Cystic fibrosis (CF) is a genetic disease that causes excess mucus production in the lungs and digestive system. This genetic defect makes the mucus thicker than normal, causing it to clog airways and drainage ducts in the body and making it difficult to breathe. It mostly affects the lungs and pancreas, but other areas of the body can be affected. Also, bacteria can be trapped, resulting in frequent infections, which damage the lung tissue and cause respiratory failure. In the pancreas, thick mucus blocks the ability to secrete enzymes that aid digestion and nutrient absorption. This can lead to delayed growth in children due to malnourishment. The known cause of CF is a genetic defect in the CFTR gene. This gene is responsible for the CFTR protein which helps your body move salt and water through the cells. When this gene is defective, the salt is moved to the skin and less is deposited inside the body. Since salt attracts water, not enough gets into the secretions and this causes them to become very thick and sticky. Cystic fibrosis affects over 30,000 people in the U.S and over 70,000 all over the world. It is a progressive lung and digestive disease that can be life-threatening. The majority of cystic fibrosis cases only survive into their teens up to their 20s, but a small number of people with CF may live up to mid-life.
The most obvious indicator of CF is salty skin. This is because the disease causes the body to deposit more salt in the sweat than normal. The other common symptoms include:
Chronic cough and wheezing.CF causes the mucus to become very thick and sticky. It clogs up the airways and is very hard to clear.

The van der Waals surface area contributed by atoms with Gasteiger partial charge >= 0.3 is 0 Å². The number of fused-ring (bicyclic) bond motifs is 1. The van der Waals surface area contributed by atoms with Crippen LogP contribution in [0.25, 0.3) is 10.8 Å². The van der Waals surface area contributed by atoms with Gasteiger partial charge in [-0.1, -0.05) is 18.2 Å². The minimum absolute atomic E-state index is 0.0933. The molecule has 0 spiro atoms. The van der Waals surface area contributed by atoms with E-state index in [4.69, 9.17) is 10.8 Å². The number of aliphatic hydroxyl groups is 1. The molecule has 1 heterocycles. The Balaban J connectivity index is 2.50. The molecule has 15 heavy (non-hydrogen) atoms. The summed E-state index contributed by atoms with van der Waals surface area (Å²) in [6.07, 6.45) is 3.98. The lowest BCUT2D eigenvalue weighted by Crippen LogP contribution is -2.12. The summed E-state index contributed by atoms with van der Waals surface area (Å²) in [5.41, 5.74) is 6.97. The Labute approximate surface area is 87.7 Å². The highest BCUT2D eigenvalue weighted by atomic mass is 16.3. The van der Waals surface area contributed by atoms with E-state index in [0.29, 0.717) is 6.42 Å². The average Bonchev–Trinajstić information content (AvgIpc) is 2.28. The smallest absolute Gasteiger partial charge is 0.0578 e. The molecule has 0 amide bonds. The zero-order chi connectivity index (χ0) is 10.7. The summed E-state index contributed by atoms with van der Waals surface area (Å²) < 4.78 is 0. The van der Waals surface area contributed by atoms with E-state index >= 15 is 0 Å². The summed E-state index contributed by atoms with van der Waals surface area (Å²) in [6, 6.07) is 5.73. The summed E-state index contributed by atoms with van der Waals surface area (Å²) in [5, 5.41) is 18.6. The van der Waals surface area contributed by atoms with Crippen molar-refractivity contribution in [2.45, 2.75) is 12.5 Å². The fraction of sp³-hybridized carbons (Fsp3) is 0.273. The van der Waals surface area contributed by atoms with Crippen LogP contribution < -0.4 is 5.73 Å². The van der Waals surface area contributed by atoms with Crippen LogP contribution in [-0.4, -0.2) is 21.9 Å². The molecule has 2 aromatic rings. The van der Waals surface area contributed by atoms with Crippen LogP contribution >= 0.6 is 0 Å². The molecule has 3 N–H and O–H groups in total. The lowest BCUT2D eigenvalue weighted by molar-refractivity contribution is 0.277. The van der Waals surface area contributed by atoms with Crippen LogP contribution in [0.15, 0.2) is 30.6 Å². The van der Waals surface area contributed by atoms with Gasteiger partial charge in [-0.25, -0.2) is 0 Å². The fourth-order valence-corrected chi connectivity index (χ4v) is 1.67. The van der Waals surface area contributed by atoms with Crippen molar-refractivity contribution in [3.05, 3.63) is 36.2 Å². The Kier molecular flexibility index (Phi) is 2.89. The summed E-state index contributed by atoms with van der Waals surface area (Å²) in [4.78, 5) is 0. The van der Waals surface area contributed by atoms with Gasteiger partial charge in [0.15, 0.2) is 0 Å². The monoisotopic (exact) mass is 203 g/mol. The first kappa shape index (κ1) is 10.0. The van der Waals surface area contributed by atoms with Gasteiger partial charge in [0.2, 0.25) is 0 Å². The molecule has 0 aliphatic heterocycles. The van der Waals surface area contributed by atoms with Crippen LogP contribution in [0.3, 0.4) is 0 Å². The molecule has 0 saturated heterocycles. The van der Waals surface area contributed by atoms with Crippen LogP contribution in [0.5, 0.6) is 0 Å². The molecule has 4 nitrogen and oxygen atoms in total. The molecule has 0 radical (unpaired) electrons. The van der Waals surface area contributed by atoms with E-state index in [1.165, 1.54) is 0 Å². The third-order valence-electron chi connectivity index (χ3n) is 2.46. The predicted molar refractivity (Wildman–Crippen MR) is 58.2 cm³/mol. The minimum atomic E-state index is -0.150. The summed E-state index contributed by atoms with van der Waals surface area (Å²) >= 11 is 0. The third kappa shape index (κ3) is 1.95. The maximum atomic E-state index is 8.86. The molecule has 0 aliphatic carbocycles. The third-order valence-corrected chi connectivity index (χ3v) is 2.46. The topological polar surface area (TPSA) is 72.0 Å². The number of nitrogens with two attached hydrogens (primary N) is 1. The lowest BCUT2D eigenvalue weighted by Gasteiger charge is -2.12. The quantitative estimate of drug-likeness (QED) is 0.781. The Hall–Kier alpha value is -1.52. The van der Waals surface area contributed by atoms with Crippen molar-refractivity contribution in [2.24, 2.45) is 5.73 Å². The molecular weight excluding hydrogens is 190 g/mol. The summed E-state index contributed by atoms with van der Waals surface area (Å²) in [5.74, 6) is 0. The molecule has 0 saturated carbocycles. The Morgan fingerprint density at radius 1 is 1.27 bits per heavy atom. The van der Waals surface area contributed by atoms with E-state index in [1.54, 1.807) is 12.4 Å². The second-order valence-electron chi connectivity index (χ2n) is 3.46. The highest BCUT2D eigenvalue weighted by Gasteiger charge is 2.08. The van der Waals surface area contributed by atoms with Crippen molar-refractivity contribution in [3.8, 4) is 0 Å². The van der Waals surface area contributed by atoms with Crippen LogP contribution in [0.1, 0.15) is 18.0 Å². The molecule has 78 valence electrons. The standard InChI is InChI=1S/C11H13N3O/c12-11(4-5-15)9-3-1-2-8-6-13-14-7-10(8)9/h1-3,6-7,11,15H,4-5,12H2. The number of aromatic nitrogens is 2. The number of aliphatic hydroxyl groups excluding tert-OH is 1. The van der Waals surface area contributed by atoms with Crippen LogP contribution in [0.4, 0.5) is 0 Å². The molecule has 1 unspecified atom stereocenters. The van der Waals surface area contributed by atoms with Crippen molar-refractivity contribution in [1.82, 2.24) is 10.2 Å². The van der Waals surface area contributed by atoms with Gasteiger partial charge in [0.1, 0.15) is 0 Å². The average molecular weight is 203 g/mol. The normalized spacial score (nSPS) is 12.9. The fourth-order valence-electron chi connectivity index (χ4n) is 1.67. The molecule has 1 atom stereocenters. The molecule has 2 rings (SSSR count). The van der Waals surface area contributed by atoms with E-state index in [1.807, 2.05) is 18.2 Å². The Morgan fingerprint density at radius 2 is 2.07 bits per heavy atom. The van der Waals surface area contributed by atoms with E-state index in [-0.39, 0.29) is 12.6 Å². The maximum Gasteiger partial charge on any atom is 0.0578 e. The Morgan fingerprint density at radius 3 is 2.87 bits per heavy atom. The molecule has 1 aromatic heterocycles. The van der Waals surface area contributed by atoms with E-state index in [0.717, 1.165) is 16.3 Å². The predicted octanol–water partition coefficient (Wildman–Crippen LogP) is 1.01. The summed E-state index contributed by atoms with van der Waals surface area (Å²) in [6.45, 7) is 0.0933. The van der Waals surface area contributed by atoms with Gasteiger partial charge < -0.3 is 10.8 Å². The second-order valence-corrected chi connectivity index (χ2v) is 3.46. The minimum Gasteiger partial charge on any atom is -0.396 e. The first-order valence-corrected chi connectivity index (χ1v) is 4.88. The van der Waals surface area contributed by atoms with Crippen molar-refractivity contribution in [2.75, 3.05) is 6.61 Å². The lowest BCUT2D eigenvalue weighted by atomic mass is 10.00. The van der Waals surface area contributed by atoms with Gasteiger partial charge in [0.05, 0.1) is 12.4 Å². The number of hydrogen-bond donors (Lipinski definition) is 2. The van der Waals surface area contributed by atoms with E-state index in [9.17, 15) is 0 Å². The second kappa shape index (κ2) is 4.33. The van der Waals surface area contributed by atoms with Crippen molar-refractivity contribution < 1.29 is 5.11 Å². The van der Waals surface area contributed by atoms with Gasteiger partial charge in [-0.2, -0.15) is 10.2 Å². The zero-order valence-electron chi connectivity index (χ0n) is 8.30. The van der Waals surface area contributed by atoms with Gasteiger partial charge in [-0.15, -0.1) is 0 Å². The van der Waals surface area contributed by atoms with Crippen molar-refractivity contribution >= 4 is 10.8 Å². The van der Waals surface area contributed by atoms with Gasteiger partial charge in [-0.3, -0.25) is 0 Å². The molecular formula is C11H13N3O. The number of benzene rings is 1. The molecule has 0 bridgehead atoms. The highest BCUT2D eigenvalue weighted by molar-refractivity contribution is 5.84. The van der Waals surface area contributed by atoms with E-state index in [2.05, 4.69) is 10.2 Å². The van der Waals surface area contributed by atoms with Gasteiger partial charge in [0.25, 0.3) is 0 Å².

Stuffy nose. Both thickened mucus and polyps in the sinuses and nose can cause a chronically stuffy nose and increased cases of sinus infections in CF.
Frequent respiratory infections. Thick mucus can trap bacteria in the respiratory tract leading to more upper and lower respiratory tract infections in CF sufferers.
Shortness of breath. This is due to the airways getting clogged with mucus and reducing the airflow to and from the lungs.
Reduced exercise tolerance. Not only does reduced lung function affect the ability to exercise, but also increased inflammation and muscle weakness. While this is a symptom, exercise is still important to CF patients.
Fatty, foul-smelling stools. This is due to a lack of digestive enzymes normally secreted by the pancreas.
Slow weight gain and slow growth. Not enough digestive enzymes, plus mucus in the intestines reduces nutrient absorption.
Constipation and intestinal blockage. These symptoms have a few different factors. First, the thick intestinal mucus slows down the movement of stool through the intestines. Next, pancreatic supplements are strongly believed to be constipating. Lastly, people with CF have high levels of inflammation in the intestines.